Thursday, February 21, 2008

The Kingdom of God > Post 1

Alrighty. I'm speaking at our men's retreat this weekend, so that means I've got a massive document to put on the blog for a public roasting! Our theme is the Lord's prayer, and I wanted: "Your Kingdom come, your will be done, on Earth as it is in Heaven." Here's a rough outline of what to expect:

-The Kingdom is born out of love
-The Kingdom is essential
-The Kingdom is counter-intuitive
-The Kingdom is at once past, present, and future
-The Kingdom is total
-The Church must embody the Kingdom, and Christianity can actually oppose the work on the Kingdom

I start with an overview. So here is said overview and the first section:

1. Overview:

My time this morning is going to be focused on answering the question brought on by praying the Lord’s prayer, “What is the Kingdom of God?” My intentions are to show what “The Kingdom of God” means to us each personally, and all of us as a community, and how our community (the Church) can relate to the world around it.

For modern Americans, the word “Kingdom” is a bit odd. Sadly, when Americans think of a “kingdom” or “The King” my guess would be that Elvis or Disney or Burger King to mind far before any political entities. Even the Queen of England really holds no political authority to speak of as the functions of royalty have devolved into pomp and tradition. However the concepts of Kings and Kingship have still largely influenced the American ethos. In our system of government and throughout American history the idea of a King and subsequent kingdom is precarious and archaic at best and a high offense of treason at worst. Indeed our nation was founded by those who broke out from tyranny and forged a new way of government distinctly separate from the Monarchies of Europe: Kingdoms who waged wars upon one another for hundreds of years, often with religion helping to fuel the fire; sometimes as an afterthought or used like a pawn for political gain. But make no mistake, the separation of Kingdoms (or “the state”) and religion was a novel one in the days of our nation’s founders. In modern America the notion of authority (be it political or otherwise) resting outside of the hands of the people might have gotten you slandered or imprisoned as late as the mid 20th century; and even to this day if you check out the right books from the St. Louis County Library you’ll be put on a list which might require a little extra travel time at the airport! It is through this suspicious lens that we, as Americans usually see the concept of a Kingdom, so let us recalibrate our minds to the the Kingdom of God and consider the following statements.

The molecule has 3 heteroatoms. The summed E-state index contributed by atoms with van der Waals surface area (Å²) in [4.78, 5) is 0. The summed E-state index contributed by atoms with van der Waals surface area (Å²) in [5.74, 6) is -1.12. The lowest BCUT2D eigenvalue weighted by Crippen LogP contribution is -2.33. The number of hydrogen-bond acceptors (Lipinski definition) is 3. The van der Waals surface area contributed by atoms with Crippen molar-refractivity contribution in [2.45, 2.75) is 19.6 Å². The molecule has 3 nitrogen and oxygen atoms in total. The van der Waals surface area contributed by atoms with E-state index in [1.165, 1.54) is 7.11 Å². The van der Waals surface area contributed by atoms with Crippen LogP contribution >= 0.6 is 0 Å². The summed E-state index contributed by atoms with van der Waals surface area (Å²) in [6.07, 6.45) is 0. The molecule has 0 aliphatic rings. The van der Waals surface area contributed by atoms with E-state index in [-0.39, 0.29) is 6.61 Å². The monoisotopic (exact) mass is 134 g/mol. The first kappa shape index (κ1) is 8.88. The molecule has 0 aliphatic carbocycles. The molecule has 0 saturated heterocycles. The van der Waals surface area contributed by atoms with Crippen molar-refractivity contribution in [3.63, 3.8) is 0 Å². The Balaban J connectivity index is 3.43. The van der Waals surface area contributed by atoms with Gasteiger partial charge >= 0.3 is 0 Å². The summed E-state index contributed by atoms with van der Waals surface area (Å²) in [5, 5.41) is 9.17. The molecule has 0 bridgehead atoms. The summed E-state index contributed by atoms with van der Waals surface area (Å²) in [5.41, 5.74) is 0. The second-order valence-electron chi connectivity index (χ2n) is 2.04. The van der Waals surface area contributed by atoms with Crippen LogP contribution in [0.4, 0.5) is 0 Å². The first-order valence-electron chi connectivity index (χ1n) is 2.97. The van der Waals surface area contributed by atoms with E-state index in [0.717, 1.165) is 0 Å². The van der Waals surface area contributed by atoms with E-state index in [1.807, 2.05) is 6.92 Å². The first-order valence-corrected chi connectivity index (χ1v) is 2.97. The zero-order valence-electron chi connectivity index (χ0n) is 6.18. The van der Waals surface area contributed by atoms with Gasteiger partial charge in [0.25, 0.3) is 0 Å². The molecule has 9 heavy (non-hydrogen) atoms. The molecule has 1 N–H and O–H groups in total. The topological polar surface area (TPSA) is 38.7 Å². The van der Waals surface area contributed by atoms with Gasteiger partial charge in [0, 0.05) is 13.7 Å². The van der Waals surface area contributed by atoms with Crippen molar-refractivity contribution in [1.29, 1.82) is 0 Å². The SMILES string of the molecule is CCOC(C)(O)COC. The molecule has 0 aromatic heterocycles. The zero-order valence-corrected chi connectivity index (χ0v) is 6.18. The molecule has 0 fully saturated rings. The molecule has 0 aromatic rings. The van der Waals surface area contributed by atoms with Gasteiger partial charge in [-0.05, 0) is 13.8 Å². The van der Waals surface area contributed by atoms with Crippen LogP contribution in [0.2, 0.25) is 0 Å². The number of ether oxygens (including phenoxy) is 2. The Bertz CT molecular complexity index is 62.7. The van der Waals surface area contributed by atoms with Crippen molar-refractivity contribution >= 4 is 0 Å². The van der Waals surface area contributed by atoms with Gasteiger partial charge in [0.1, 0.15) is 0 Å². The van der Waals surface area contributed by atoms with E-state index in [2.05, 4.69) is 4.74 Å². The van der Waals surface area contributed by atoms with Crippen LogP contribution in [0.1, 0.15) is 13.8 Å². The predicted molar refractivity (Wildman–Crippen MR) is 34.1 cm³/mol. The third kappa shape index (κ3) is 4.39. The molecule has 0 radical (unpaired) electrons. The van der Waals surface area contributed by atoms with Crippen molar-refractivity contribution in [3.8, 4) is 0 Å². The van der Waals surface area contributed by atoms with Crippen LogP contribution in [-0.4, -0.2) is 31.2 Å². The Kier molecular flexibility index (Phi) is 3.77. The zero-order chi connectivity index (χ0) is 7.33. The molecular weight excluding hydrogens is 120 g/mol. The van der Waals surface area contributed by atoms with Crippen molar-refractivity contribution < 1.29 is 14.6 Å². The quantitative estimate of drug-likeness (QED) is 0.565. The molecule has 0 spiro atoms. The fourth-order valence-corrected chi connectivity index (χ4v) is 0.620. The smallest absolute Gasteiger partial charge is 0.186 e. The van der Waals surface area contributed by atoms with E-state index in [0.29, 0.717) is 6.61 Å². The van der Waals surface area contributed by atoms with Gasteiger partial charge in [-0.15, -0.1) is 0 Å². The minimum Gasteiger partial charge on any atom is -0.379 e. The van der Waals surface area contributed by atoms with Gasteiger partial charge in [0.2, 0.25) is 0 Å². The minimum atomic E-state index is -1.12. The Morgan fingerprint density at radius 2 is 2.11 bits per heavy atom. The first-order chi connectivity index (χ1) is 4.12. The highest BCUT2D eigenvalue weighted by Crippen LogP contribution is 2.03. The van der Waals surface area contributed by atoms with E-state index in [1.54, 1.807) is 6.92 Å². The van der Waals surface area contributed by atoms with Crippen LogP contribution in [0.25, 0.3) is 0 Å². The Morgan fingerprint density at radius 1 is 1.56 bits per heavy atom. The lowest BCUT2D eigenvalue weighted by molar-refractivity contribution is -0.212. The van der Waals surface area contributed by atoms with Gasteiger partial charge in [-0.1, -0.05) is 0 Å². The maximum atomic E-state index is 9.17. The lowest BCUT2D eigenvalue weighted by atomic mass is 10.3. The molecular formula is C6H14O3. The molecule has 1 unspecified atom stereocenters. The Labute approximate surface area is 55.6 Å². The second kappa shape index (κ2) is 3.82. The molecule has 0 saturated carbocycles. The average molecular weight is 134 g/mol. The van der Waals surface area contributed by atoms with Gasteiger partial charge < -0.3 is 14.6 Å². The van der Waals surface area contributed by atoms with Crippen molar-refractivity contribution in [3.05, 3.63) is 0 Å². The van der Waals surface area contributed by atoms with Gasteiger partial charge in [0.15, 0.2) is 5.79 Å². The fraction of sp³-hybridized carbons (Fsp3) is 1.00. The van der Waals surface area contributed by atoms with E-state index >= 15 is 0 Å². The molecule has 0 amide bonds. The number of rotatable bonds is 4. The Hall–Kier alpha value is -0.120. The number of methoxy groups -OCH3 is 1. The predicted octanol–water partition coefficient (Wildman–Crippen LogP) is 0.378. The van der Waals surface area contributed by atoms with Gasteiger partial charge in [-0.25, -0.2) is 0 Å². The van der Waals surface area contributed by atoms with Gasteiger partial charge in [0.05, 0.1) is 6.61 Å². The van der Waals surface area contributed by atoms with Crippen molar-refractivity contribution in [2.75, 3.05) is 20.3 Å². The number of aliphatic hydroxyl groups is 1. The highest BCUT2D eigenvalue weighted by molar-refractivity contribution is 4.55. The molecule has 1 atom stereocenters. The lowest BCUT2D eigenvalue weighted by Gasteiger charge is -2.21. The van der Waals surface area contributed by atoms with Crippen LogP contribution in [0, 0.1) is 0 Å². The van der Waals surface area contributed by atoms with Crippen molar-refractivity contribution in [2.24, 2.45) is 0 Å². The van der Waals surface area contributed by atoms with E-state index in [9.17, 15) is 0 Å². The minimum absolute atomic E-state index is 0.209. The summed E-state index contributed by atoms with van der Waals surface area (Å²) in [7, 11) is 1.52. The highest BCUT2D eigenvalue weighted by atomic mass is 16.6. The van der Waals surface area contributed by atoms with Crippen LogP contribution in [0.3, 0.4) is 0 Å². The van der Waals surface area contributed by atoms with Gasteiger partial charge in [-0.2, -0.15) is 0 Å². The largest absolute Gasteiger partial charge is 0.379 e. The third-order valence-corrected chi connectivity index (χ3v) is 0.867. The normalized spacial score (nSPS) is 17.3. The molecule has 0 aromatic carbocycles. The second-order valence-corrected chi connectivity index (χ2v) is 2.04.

2. The Kingdom is brought out of love, personified in Jesus Christ.

This might sound sappy to some of you, but whatever. I’m getting married in June. I have been with my fiancĂ© Sarah for about 3 years now. As some of you may notice, she is entirely out of my league! In addition to many strange looks at the mall and people saying “You are with her!?!?!” many times I have been asked “How did you know when Sarah was the one?” or “When did you know that you wanted to marry Sarah?”. I think I can answer that fairly difficult question pretty easily: I knew that I loved Sarah when I didn’t have to cognitively put her needs before my own. In other words, when it wasn’t a problem to consider her before myself, when I could somehow manage to not be prideful and egocentric, when my instincts lead me to serve instead of focusing on myself, I knew it was love.

Friends that is what I gather from this portion of our Lord’s Prayer. Because implicit in saying “your Kingdom come, your will be done” is the idea that there exists another Kingdom and will beyond our own! Putting other’s “wills” before your own is what love is. So in praying the Lord’s prayer, we are actually already doing what we are asking God to do- mold our will to his. There’s a wonderful song by Shane & Shane titled “The Answer”, the chorus says: “I have found the answer is to love you and be loved by you alone”. At the heart of Christianity is devotion to and love of God; and this was personified in Jesus Christ, who himself taught us not only how to pray but how to live:

1 John 3: 16 (note the difference, not the Gospel of John, but the first letter of the apostle John) This is how we know what love is: Jesus Christ laid down his life for us. And we ought to lay down our lives for our brothers.

So the Kingdom is not brought about through billboards or church signs or even just by well-meaning intentions. We do not advance the Kingdom through coercion, guilt, or worst of all force. The Kingdom is brought about by love- we know this from Jesus’ example long ago, and by his fulfilled promise of the holy spirit with us today.


Professor RJ Gumby said...


Interesting perspective on what Kingdom means. I like the contrast with our roots in democracy. Another angle is contained in the book of Luke where we find the kingdom of God is a reversal of what we see in this life (the last shall be first, the poor shall be exalted and those who are first will be last and the proud will be humbled.) The other Lukan (I feel so academic when I use those phrases)angle is the kingdom of God is a place where lost people matter (see all of Luke Chapter 15). It is a welcoming place - where rejoicing takes place when the lost are found.

There may be other aspects, but the reversal and recovery of the lost are the two that always stand out.

Looking forward to hearing you talk this weekend.

Kara said...

I like it so far!